Nowadays, it is a hidden gem for tramping tracks providing stunning views as the treeline on the northeastern slope of Mt. Robert is unusually low due to erosion following the loss of the Original beech forest by fire and subsequent grazing. The slopes of Mt Robert, once held stable by beech forest, have become active with erosion scarps and scree slopes from the loss of trees by fire in 1887
. For many years after that, early settlers kept the northern face of Mt Robert bare of trees through grazing of sheep and occasional fire, to maintain the grass cover. It could take many centuries for the forest cover to fully return. Fortunately, the beech forest on the upper Pinchgut Track escaped the ravages of fire; red tussock, home to native tussock butterflies, flourishes around Bushline Hut and across the ridge top. Knowing this, we read about the Mt. Robert loop walk - a walk for 5 hours up the mountain (850m - 1421m) over steep Zigzag tracks (The Pinchgut Track), then it continues along a ridge to Bushline Hut, before descending via de more gentle Paddy's Track. From this side of the mountain, stunning lake views (Lake Rotoiti) and surroundings! Mt Robert Circuit (5 h return - well, 3 1/2 for us)
The Mt Robert Circuit is a loop track around the northern face of Mt Robert with spectacular views over Lake Rotoiti. We chose to start this walk from the Pinchgut Track, which begins at Mt Robert Car Park, and to return via Paddy’s Track, which ends 500 metres before the Pinchgut Track on the Mt Robert Road.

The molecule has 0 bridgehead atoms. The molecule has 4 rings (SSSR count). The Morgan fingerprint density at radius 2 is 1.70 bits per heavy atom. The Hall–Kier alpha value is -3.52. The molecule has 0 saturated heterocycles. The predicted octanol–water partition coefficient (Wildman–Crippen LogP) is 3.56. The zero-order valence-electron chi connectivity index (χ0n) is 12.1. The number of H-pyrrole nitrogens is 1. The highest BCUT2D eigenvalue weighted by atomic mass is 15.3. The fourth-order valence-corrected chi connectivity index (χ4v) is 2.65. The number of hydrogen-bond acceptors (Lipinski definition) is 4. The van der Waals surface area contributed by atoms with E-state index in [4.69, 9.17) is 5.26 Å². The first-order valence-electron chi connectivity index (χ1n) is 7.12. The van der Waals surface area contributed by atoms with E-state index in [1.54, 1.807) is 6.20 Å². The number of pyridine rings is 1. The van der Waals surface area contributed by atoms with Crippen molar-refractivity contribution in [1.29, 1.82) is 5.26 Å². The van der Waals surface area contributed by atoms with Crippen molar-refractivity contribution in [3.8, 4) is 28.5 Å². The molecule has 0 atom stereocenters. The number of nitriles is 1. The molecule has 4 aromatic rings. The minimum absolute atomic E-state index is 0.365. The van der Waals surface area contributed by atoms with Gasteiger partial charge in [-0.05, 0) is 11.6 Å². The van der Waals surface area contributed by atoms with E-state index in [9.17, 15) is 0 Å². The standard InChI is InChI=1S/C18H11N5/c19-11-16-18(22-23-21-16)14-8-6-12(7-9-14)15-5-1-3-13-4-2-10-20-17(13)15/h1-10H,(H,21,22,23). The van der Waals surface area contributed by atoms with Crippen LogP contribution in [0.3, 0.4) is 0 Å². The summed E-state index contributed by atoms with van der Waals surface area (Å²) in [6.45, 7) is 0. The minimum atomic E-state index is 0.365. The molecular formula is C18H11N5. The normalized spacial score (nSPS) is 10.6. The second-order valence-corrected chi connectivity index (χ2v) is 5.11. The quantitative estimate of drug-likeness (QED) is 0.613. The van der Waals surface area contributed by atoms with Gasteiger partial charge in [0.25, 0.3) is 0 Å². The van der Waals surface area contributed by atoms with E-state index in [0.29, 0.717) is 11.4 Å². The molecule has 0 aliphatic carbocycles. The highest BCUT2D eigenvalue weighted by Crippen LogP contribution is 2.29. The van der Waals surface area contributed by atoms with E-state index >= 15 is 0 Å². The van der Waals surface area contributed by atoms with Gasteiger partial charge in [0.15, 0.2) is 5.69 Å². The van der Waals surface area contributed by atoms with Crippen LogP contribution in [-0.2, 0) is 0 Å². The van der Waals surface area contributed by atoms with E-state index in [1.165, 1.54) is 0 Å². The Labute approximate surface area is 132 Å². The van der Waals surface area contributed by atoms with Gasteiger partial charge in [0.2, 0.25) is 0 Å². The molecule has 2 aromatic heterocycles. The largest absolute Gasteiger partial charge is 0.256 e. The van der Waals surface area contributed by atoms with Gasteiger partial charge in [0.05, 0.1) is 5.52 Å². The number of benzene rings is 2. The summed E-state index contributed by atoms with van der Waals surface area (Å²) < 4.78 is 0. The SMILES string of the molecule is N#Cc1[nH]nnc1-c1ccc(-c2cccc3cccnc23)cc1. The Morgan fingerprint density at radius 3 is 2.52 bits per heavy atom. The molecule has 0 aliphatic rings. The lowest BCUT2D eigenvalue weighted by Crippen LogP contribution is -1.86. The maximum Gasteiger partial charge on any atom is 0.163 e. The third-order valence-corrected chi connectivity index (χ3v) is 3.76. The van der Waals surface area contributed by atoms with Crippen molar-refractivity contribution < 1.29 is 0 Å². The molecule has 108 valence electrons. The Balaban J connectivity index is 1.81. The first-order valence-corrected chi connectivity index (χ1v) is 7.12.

The Pinchgut Track zigzags up the steep, bare face of Mt Robert on a well graded track before entering beech forest
. After climbing for one and a half hours, we reached Bush Edge Shelter, located where the forest gives way to alpine herbs and shrubs and the vegetation zone changes. From here the track continues across the open ridge top where we reached a second shelter (Relax Shelter) a few minutes on. On the rim we could not see anything, which was quite scary as we did know that it was going downwards to both sides but could not see a thing, neither how steep it was. At a junction just past the second shelter, Paddy’s Track began and we were heading east to Bushline Hut, a great place to stop. Normally it is regularly visited, but here we encountered volunteers who we helping rebuilding and maintaing the hut. Even more spectacular - everything was brought there by hilecopter, and Maria was jeaulous for a ride... :-)
As we have not had a good walk for a few days, it was time to prepare ourselfes for the Abel Tasman Walk that we planned to do the next day. So today would be a great excercise and we surprised ourselfes by doing this track in just 4 hours. Maybe it was the cloudy weather and some light rainfall at the end of the day but tired and satisfied we awarded ourselfes with a defiintely deserved and aboslutely great hot shower at the DOC Campside in St. Arnaud.
Later that evening - after a quick bite at the shores of lake Rotoiti, seeing the Mt. Robert in the Background - we moved on to Marahau, the Barn Campsite.
Abel Tasman, here we come!
Murchison Car Park is in the North-West of the Southern Island and is located in between mountain ranges. Beautiful lush green hillsides with sometimes snowcapped peaks. It is also halfway between the West-Coast and the Noth side of the Southern Island. From here we are heading towards Abel Tasman National Park, but beforehand we decided that we will visit St. Arnaud, which is a small Alpine Village holding a few shops for the locals and the tourists who pass by. Once there were ski facilities here, but the lack of snow kept the people away.